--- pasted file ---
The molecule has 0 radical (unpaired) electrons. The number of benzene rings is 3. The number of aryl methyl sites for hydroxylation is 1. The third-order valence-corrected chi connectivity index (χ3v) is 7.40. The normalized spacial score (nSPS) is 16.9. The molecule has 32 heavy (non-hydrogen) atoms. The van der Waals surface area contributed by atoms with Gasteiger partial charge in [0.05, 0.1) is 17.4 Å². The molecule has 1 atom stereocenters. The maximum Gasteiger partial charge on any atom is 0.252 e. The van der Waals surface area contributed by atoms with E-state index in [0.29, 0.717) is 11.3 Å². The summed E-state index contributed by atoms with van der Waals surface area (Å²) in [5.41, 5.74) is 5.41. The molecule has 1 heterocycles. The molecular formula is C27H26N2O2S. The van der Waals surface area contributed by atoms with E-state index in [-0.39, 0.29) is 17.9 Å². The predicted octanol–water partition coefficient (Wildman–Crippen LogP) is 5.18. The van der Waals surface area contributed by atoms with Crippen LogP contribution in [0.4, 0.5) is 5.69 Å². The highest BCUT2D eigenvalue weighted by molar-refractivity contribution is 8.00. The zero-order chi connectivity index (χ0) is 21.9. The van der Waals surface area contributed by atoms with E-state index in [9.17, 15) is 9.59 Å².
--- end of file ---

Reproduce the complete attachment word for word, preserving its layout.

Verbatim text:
The molecule has 0 radical (unpaired) electrons. The number of benzene rings is 3. The number of aryl methyl sites for hydroxylation is 1. The third-order valence-corrected chi connectivity index (χ3v) is 7.40. The normalized spacial score (nSPS) is 16.9. The molecule has 32 heavy (non-hydrogen) atoms. The van der Waals surface area contributed by atoms with Gasteiger partial charge in [0.05, 0.1) is 17.4 Å². The molecule has 1 atom stereocenters. The maximum Gasteiger partial charge on any atom is 0.252 e. The van der Waals surface area contributed by atoms with E-state index in [0.29, 0.717) is 11.3 Å². The summed E-state index contributed by atoms with van der Waals surface area (Å²) in [5.41, 5.74) is 5.41. The molecule has 1 heterocycles. The molecular formula is C27H26N2O2S. The van der Waals surface area contributed by atoms with E-state index in [-0.39, 0.29) is 17.9 Å². The predicted octanol–water partition coefficient (Wildman–Crippen LogP) is 5.18. The van der Waals surface area contributed by atoms with Crippen LogP contribution in [0.4, 0.5) is 5.69 Å². The highest BCUT2D eigenvalue weighted by molar-refractivity contribution is 8.00. The zero-order chi connectivity index (χ0) is 21.9. The van der Waals surface area contributed by atoms with E-state index in [9.17, 15) is 9.59 Å².